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The ANC opposition in the Western Cape says the Democratic Alliance's budget for the Province is long on self congratulation, but short on initiatives to help uplift the poor.
Mcebisi Skwatsha, member of the Provincial Legislature, says the DA's focus on what it calls the ‘open, opportunity society' does little to level the playing fields in an already unequal society that would allow the poor to access such opportunities.
"This budget doesn't go out of its way to give the poor access to opportunities," Skwatsha says. "We can certainly expect more toilets without walls. The DA openly says that despite an increase in the housing budget, it will be building fewer houses, but creating more "serviced sites". They promise 150 000 "serviced sites" in the next five years and 18 250 this year alone.
"What is that? A euphemism for creating more informal settlements? Is that what the DA sees as a solution to our housing problem? Is this what they call dignified spaces for our people?"
It's ironic, still on the subject of housing, that you are looking at acquiring land for housing opportunities close to economic opportunities etc, and that you're looking forward to "inclusionary and mixed housing developments" when your party went out of its way to prevent the ANC-led government from doing just that when we proposed that land such as this was used for all, not just the rich in the green and leafy suburbs like Constantia, Mowbray, Pinelands, Oude Molen and Plumstead.
While Skwatsha commended Alan Winde, MEC for finance, economic development and tourism, for his budget allocations to health and education, he questioned Winde's professed freeing up of R2,1bn as a result of what it calls ‘efficiency savings'.
"Where did this money come from?" Skwatsha asks. "What services were ‘reprioritised'? Did this money come from pro-poor projects? Or from grants once given to the important work of NGOs as the Premier threatened in her State of the Province Address? From social welfare? What did the DA regard as being unimportant so as to free up such a large amount of money?"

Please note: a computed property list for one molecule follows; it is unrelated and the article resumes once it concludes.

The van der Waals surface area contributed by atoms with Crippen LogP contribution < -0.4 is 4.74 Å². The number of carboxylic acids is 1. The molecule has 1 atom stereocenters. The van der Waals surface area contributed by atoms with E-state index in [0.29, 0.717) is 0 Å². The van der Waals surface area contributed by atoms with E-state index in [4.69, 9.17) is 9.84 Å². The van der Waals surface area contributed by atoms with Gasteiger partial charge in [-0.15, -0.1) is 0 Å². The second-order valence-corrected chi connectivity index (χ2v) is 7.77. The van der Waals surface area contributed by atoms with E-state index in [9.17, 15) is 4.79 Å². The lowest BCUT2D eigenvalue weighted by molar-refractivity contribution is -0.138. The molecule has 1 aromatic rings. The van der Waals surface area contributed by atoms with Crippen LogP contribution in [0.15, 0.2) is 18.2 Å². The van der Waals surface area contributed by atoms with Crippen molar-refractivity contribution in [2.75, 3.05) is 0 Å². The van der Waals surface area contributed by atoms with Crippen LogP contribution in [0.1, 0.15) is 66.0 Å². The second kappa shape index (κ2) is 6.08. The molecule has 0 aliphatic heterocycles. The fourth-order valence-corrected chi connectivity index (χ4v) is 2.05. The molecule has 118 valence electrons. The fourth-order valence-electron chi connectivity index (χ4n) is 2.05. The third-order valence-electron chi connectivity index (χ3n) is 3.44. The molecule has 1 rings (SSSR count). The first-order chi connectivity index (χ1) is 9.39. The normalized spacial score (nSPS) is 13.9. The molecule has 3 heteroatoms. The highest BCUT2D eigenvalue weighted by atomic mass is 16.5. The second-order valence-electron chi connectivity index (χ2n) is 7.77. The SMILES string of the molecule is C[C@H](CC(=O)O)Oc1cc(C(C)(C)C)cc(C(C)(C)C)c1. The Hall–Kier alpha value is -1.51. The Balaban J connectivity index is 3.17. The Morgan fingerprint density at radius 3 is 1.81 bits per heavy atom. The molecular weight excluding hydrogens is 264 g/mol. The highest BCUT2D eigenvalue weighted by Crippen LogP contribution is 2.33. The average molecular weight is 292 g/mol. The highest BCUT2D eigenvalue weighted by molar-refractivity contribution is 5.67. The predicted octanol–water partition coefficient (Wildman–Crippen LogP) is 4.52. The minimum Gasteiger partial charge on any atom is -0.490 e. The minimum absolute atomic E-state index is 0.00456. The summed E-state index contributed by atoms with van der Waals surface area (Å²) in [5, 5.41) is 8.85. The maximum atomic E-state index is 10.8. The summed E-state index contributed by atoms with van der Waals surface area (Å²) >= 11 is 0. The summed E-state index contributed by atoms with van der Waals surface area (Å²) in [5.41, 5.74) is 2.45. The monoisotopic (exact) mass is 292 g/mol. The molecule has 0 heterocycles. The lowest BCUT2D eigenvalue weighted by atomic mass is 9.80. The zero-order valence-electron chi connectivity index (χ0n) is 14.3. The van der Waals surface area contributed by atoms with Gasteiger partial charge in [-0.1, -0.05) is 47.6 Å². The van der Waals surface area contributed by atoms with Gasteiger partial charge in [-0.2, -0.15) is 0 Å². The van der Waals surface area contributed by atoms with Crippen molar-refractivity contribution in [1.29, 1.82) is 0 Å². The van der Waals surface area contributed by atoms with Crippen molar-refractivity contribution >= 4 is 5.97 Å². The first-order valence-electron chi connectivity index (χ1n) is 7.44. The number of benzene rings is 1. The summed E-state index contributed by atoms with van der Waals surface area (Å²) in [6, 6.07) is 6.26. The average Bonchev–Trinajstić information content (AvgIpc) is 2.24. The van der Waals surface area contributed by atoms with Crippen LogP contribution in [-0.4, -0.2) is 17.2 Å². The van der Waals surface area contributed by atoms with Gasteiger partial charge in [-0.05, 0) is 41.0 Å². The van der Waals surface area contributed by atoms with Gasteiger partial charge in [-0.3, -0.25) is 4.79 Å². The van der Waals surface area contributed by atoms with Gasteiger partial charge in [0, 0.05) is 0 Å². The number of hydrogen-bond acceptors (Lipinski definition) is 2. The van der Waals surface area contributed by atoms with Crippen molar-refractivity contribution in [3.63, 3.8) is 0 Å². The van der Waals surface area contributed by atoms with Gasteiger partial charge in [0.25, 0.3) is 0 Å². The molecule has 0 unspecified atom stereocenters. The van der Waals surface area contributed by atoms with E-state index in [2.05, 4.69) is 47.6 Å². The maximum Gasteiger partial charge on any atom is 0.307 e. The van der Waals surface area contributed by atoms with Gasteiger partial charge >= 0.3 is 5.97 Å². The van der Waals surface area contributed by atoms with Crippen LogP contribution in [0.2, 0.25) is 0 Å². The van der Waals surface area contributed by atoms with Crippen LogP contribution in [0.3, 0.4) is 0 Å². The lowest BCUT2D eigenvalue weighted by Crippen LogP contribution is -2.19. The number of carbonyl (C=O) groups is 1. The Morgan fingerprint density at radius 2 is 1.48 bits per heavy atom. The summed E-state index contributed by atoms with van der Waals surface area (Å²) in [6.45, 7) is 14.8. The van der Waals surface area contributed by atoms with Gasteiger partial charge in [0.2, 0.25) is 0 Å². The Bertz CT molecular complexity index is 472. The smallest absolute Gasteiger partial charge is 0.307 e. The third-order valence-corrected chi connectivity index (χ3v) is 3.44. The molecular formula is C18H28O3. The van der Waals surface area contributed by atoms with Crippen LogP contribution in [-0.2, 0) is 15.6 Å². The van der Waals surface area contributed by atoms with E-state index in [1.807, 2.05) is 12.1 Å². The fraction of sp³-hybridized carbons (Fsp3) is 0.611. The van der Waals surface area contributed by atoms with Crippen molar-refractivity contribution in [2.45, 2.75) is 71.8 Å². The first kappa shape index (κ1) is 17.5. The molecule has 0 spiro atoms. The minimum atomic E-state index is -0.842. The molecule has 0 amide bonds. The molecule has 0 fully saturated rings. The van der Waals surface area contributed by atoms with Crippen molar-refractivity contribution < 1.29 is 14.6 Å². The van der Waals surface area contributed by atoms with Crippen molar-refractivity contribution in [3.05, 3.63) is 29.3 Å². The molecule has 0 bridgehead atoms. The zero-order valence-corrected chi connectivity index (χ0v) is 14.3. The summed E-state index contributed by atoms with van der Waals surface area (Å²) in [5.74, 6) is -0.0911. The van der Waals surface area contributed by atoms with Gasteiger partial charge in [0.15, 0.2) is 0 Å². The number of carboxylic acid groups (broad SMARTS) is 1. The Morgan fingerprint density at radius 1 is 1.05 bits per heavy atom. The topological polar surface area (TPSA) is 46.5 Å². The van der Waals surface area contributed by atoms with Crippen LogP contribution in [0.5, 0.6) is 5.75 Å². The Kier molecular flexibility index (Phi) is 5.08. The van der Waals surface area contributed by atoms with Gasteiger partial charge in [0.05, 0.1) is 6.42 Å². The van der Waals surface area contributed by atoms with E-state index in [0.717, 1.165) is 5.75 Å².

The ANC-led government in the Western Cape supported labour-intensive service and infrastructure programmes that increased the long-term growth potential of the Western Cape's economy and facilitated higher exports. It was designed to help increase the social security net, improve the State's capacity to deliver essential services and plan for climate change and its impacts. The ANC believes it is vital for the health of the province and of the nation to actively decrease the gap between rich and poor.
"The DA's budget does not push back the frontiers of poverty," Skwatsha says. "And while we welcome the spending in health and education, we can't say that that's enough for the poor. Under the ANC-led legislature, 335 000 learners received school meals; 346 000 learners did not pay school fees and 880 000 people received social grants. These are just a few examples of our commitment to protect the vulnerable. We would like to see that kind of intervention where the Province's poorest people are concerned."